New Delhi: Trinamool Congress chief and West Bengal Chief Minister Mamata Banerjee's 72-hour deadline to the government to roll back fuel price hike, LPG cap and FDI in retail ends. However, the Congress does not look worried and is in no mood to go back on its decisions.
However, sources say back channel talks are on between Prime Minister Manmohan Singh and Mamata Banerjee and the Congress says it's hoping to convince Mamata. Speaking to IBN18 Editor-in-Chief Rajdeep Sardesai, Congress spokesperson PC Chacko said, "We hope we will be able to convince Mamata, she is a very valued ally of the UPA. She has made it clear she does not want the government to fall."
But the big question is whether Mamata will take the extreme step of withdrawing support from the UPA government. Mamata Banerjee has limited options as she cannot go with the NDA, considering she has a large Muslim constituency in her state of West Bengal. She also cannot join the Third Front as she cannot be seen supporting the Left. She also does not want to be seen toppling the government. Therefore, she is left with the following options.
- Withdraw Cabinet Ministers and give outside support to government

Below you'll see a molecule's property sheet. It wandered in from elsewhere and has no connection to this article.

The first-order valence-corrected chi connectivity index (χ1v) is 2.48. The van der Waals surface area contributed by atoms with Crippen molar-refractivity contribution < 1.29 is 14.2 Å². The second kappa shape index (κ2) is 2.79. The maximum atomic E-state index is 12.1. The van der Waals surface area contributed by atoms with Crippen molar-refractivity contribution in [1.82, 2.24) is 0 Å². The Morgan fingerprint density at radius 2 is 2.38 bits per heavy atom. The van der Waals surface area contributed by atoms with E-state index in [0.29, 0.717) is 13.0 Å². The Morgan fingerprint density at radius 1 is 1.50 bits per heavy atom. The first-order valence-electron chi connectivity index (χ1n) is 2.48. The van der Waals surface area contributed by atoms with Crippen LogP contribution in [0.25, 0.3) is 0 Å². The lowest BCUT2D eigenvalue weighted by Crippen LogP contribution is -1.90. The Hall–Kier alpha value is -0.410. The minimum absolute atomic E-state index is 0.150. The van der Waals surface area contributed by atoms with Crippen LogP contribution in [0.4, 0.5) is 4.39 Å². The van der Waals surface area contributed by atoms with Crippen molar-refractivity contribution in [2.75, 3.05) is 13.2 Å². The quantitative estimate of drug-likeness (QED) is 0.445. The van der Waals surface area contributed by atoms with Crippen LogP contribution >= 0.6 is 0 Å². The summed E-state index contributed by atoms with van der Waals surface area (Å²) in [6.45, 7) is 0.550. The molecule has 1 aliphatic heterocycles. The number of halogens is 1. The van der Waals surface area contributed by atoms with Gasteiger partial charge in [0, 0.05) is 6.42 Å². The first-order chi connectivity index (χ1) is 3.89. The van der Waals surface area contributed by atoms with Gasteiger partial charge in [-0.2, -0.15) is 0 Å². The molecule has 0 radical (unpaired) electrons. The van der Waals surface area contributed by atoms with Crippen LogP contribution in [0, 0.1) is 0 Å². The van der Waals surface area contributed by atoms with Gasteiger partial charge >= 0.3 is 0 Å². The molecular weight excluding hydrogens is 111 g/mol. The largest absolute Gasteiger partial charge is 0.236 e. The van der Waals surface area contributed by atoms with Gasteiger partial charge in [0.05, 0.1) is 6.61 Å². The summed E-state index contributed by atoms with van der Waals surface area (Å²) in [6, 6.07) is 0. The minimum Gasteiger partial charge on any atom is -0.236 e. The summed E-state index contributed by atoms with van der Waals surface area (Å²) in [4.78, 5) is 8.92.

- Protest on the streets but stay in government
- Pull out from government, push for a snap poll
However, even if Mamata decides to withdraw support, does the UPA have a reason to worry? The UPA can survive with the support of Mulayam Singh Yadav's Samajwadi Party. While the SP's stand is still not clear, its leaders say they do not want to topple the government. Speaking on CNN-IBN's India at 9 program on Monday night, SP spokesperson Tasleem Rehmani almost gave the game away. "We don't want to topple the government, we don't want elections. There is a political vacuum in our country today, but we don't want elections now," he said.
Even if Mulayam does not support the UPA, the support of Mayawati's BSP and Lalu Prasad's RJD can also save the UPA. Mayawati, at this point of time, may not want the government to topple considering she has recently lost ground in Uttar Pradesh and would keep an eye on the crime rate in the state.
Therefore, even if Mamata takes a decision to withdraw support from the UPA, which looks unlikely, the UPA may not be seeing itself in deep trouble.
Here's how the numbers game plays out in Parliament:
The UPA's strength is currently 273 in the Lok Sabha, that's just 2 seats above the half-way mark. If the TMC withdraws its 19 MPs, that number will plummet to 254 putting the government in jeopardy. But the support of the BSP (21) and RJD (4) could save the government. The support of the Samajwadi Party with its 22 MPs is uncertain at this point.
The numbers in the 15th Lok Sabha:
Total Strength: 540
Half way mark: 271
UPA: 273 = Congress (203) + TMC (19) + DMK (18) +
NCP (9) + RLD (5) + NC (3) + Others (16)
Outside support for UPA: 50 = BSP (21) + SP (22) + RJD (4) + JDS (3)
NDA: 151 = BJP (114) + JDU (20) + SS (11) +
SAD (4) + JMM (2)
Left and Others: 66 = CPM (16) + CPI (4) + BJD (14) + AIADMK (9) + TDP (6) + Others (17)
The number game if the TMC pulls out of UPA:
Half way mark: 271
UPA'S strength in Lok Sabha: 273
UPA (273) - TMC(19) = 254
UPA(273) - TMC(19) + BSP(21) + RJD(4) = 279
The support of the SP(22) to the UPA remains uncertain.